“This interpretation leads to a reading of πάντες ἥμαρτον (“all sinned”) that is itself improbable. In the Augustinian interpretation, this refers to the whole human race sinning in Adam in a collective and participatory way. As Augustine himself puts it, “all have broken God’s covenant in that one man in whom all sinned.” The idea is that Paul speaks of an involuntary participation in Adam’s sin by an actual participation in Adam’s nature. Adam is not simply an individual, but the primal instantiation of human nature, and so the consequences of his fall not only affect him personally but also affect all his descendants subsequently and distributively.47 In our estimation, the theological underpinnings of this view are not in themselves objectionable; indeed, one can find precedent in Scripture for such a manner of thinking (see Heb 7:6–10). Nevertheless, the fact remains that, in his letters, Paul consistently uses the verb ἁμαρτάνω (“to sin”) for actual sins committed by morally responsible persons in the course of their individual lives. That he has this default meaning in mind in Romans 5:12d is nearly certain: earlier in the letter he uses the identical Greek expression to insist that “all have sinned [πάντες ἥμαρτον] and fall short of the glory of God” (Rom 3:23)—an unmistakable reference to the universal occurrence of actual sins—and two verses later, in a passage intended to preempt objections to 5:12, Paul speaks of multiple generations of “those whose sins [τοὺς … ἁμαρτήσαντας] were not like the transgression of Adam” (5:14). For these reasons, the translation “in whom” falters on linguistic grounds.”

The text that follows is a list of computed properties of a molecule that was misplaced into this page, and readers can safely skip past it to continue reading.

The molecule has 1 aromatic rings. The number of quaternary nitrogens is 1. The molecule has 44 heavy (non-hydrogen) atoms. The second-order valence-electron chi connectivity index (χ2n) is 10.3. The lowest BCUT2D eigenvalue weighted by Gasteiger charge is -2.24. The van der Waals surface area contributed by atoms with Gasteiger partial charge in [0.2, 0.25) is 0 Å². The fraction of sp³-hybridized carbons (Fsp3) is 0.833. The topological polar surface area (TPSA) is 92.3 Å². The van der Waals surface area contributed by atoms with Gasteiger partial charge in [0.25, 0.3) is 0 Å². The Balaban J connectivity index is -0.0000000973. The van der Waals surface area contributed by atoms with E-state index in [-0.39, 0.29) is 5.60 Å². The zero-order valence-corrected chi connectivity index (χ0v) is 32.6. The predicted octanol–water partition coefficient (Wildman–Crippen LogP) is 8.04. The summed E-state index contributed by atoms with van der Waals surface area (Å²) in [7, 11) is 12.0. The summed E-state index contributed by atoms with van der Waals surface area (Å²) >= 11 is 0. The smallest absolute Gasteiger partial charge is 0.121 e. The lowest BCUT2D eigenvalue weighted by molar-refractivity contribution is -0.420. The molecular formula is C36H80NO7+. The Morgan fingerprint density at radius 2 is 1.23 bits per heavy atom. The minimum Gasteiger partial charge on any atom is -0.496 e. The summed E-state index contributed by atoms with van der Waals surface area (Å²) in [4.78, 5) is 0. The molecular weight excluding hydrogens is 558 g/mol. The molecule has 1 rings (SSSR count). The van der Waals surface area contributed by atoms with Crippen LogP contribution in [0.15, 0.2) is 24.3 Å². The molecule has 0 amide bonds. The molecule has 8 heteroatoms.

Hahn, S. W., & Mitch, C. J. (2017). The Diffusion of Death: Romans 5:12 and Original Sin. Letter & Spirit, 12, 28.